By Mike Emanuel
·Published April 22, 2014
Biofuels produced from waste products left from harvested corn plants are worse than gasoline in terms of carbon emissions, according to a $500,000 study paid for by the federal government and published in the journal Nature Climate Change.
The study said biofuels made with corn residue release seven percent more greenhouse gases than traditional gasoline.
Rayola Dougher from the American Petroleum Institute called that an eye opener for the green energy crowd. "You know, what are we doing? If that's so, then we're going down the wrong path here,” Dougher told Fox News in an interview. “We have to give ourselves at least press the pause button and look at what we're trying to accomplish and look at the science, and look at it very carefully."
The study contradicts the Obama administration's narrative that biofuels are a much cleaner alternative, while also receiving more than a billion dollars in federal support.
Phil Flynn, an oil trader and senior market analyst with The Price Futures Group, said the promises made were too good to be true. "Celluosic biofuels was going to be our future. It wouldn't impact our food. We could use the leftovers, and it would help greenhouse gas emissions and it would be the answer to all our problems. But what we're finding out is that's not the case," said Flynn.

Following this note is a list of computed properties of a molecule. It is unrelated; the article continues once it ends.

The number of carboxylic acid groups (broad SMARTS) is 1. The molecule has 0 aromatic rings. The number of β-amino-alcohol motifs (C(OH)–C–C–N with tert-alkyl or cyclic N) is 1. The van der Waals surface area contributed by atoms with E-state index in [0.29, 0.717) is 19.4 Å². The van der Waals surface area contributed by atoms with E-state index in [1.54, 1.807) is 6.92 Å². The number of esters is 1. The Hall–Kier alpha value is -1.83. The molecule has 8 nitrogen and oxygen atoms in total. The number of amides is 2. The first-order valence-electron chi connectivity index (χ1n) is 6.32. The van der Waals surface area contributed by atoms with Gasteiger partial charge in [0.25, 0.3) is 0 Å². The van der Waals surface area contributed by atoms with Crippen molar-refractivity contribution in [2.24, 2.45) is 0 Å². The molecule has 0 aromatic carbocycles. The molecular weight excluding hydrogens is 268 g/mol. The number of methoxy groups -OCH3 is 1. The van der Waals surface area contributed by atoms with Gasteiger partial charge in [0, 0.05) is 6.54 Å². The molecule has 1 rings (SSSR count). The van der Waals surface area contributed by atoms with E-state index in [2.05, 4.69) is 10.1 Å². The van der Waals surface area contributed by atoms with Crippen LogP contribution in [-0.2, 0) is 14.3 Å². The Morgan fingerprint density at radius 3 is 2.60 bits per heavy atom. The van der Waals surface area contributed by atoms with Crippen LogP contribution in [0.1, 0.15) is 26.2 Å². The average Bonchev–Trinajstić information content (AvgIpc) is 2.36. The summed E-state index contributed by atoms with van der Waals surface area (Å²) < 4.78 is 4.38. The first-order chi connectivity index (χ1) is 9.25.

The Obama administration and those in alternative energy ripped the research, claiming it was flawed.
"This paper is based on a hypothetical assumption that 100 percent of corn stover in a field is harvested; an extremely unlikely scenario that is inconsistent with recommended agricultural practices,” an EPA spokesperson told Fox.
Jon Doggett from the National Corn Growers Association said he can point to other relevant research with opposing findings. "Well, we have one study that says one thing and we have about four or five other studies: we have the Environmental Protection Agency, the Department of Agriculture, we have the Argonne labs, we have the University of Illinois all saying something else."
But those in more traditional energy say this should be a wakeup call to policymakers to figure out if alternatives are really working. "And make policy based on science, real true facts," Dougher said.